November’s record-low turnout means it will be easier than ever to qualify a voter initiative for the ballot, since the number of signatures required to qualify is a percentage of the total votes cast for governor. Since only 7.3 million people voted, the far for qualifying ballot measures will drop to about 366,000 to put a standard initiative on the ballot — down from 504,760 — and 586,000 for a constitutional amendment — down from 807,615. This means there could be an avalanche of citizen initiatives in November 2016.
When it comes to city pollution, Paris mayor Anne Hidalgo is clearly ready for battle. Speaking to the French press Sunday, Paris’ first female mayor announced what could be the most drastic anti-pollution measures any major world city has implemented yet: By 2020, no diesel fuel at all will be burnt within Paris. Regular cars will be banned outright from its more polluted roads, which will be open solely to electric and hybrid vehicles. Meanwhile, the city’s most central districts (the first four arrondissements) will be barred to all but residents’ vehicles, deliveries, and emergency services, transforming Paris’ Right Bank core into a semi-pedestrian zone. As a counterbalance, the number of cycle lanes will be doubled by 2020, while the city will fund an extended electric bikeshare scheme to encourage more people to get on two wheels. “I want us to be exemplary” Mayor Hidalgo has declared. She seems to be putting money where her mouth is.
Until this year, when he became the president of the Los Angeles Taxicab Commission, Eric Spiegelman, a 38-year-old attorney, was perhaps best known as the producer of the long-running Web series “Old Jews Telling Jokes.” Now Spiegelman and his board have been asked by the city’s new mayor, Eric Garcetti, to take steps to “insure equal competition” in L.A.’s taxi industry—a formidable task, as cab companies attempt to fend off competition from mobile-phone-based ride-sharing applications such as Lyft and Uber. Local authorities across the country and, indeed, around the world have responded to the runaway success of these services by forcing them to operate under new regulations designed to match existing taxi policies—or by attempting to ban such services outright.
This is taking place in California, too—district attorneys in Los Angeles and San Francisco have filed a consumer-protection lawsuit against Uber, alleging that the company misleads consumers regarding driver background checks, and that it overcharges passengers. (Prosecutors reached a settlement in a similar suit against Lyft.) But Spiegelman’s draft plan—which was composed after months of hearings, and will be presented to the Los Angeles Taxi Commission on December 18th—takes a new approach. It proposes to require L.A. cabs to become more Uber-like, rather than the other way around.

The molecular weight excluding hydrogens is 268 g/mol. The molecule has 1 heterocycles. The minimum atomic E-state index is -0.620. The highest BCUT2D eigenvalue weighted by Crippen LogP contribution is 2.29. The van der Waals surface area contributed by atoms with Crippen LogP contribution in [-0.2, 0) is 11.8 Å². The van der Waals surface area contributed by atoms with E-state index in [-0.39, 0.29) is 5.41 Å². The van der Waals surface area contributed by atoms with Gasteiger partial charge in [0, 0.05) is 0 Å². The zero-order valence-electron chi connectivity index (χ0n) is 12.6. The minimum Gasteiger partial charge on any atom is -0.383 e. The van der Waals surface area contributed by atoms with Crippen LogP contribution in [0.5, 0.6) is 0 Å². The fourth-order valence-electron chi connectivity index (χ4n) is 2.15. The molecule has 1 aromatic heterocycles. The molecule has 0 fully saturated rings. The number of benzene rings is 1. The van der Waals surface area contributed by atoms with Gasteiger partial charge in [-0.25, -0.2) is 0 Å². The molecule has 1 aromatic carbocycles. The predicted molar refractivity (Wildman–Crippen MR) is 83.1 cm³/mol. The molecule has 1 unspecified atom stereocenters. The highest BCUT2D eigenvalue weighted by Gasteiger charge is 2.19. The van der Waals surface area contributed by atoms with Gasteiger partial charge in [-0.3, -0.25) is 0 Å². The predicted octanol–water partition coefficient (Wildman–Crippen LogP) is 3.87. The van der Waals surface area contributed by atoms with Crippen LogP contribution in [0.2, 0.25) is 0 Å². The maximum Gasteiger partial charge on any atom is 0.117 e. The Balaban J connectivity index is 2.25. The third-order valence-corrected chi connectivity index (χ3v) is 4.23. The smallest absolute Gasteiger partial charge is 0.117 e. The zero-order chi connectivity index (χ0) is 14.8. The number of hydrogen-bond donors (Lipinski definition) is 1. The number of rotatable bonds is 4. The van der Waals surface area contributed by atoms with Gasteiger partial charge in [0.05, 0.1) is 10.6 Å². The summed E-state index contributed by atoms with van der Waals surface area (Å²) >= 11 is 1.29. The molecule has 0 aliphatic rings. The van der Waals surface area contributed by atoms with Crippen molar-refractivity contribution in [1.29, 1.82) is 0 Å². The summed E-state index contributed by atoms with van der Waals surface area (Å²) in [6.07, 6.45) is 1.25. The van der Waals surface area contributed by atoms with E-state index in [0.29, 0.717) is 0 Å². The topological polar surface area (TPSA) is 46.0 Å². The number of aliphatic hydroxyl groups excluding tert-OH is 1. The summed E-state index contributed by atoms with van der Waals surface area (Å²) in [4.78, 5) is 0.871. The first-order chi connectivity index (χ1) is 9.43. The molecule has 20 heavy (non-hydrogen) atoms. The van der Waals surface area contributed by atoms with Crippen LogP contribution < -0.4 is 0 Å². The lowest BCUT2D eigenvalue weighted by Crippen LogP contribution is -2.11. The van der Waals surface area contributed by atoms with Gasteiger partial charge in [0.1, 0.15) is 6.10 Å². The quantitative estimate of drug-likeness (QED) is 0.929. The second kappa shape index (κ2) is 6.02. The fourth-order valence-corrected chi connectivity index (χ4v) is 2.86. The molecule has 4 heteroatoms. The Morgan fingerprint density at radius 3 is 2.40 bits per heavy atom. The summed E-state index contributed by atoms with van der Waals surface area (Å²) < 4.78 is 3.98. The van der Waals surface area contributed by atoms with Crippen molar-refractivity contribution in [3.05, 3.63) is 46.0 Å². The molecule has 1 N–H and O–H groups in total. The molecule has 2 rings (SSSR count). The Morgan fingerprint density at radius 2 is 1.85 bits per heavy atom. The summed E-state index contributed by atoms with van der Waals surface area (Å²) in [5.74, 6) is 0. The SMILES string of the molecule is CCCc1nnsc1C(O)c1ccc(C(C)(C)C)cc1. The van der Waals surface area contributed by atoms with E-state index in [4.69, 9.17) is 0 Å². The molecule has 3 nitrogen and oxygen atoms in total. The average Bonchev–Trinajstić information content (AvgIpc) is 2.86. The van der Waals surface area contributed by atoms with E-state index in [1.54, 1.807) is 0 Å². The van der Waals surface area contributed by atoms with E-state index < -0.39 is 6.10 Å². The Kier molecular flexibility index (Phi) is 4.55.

According to the terms of the proposed draft order, every taxi in Los Angeles would have to become accessible via a mobile application similar to the ones used by Uber and Lyft. These applications will require certification by the Taxi Commission, which can then specify things like pricing maximums and limits on hours worked in a single shift, and can perhaps even set up a rating and complaint system for passengers.
Read more in the New Yorker.
California has alread set targets to reduce GHG emissions but discussions on expanding the program and setting new goals have begun. Senate leader Kevin de Leon (D-Los Angeles), who announced legislation requiring the state's public pension funds to divest from coal, said "We are hard at work . . . to make sure we move forward with next steps."
Read more in the LA Times.
Streetsblog: Study Says Older Adults Who Live in Walkable Neighborhoods Stay in Better Shape Mentally
The study, presented to the Gerontological Society of America, finds that older adults stay in better shape both mentally and physically if they live in walkable neighborhoods than in car-dependent areas. Author Amber Watts of the University of Kansas examined 26 subjects with Alzheimer's Disease and 30 healthy subjects, tracking health outcomes over two years. Watts found that the individuals from both groups who lived in walkable neighborhoods had lower body mass index, healthier metabolisms and better memory and cognition, and that this was particularly true in neighborhoods where the paths to destinations were complicated. Read more on Streetsblog.
Currently, Uber is available in 52 countries and is continuing to expand. The transit behemoth’s empire is vast, stretching from the Americas to Europe, Middle East, and Africa, and it’s quickly making its way through the Asia Pacific. “Available locally, expanding globally,” the company’s locations landing page reads.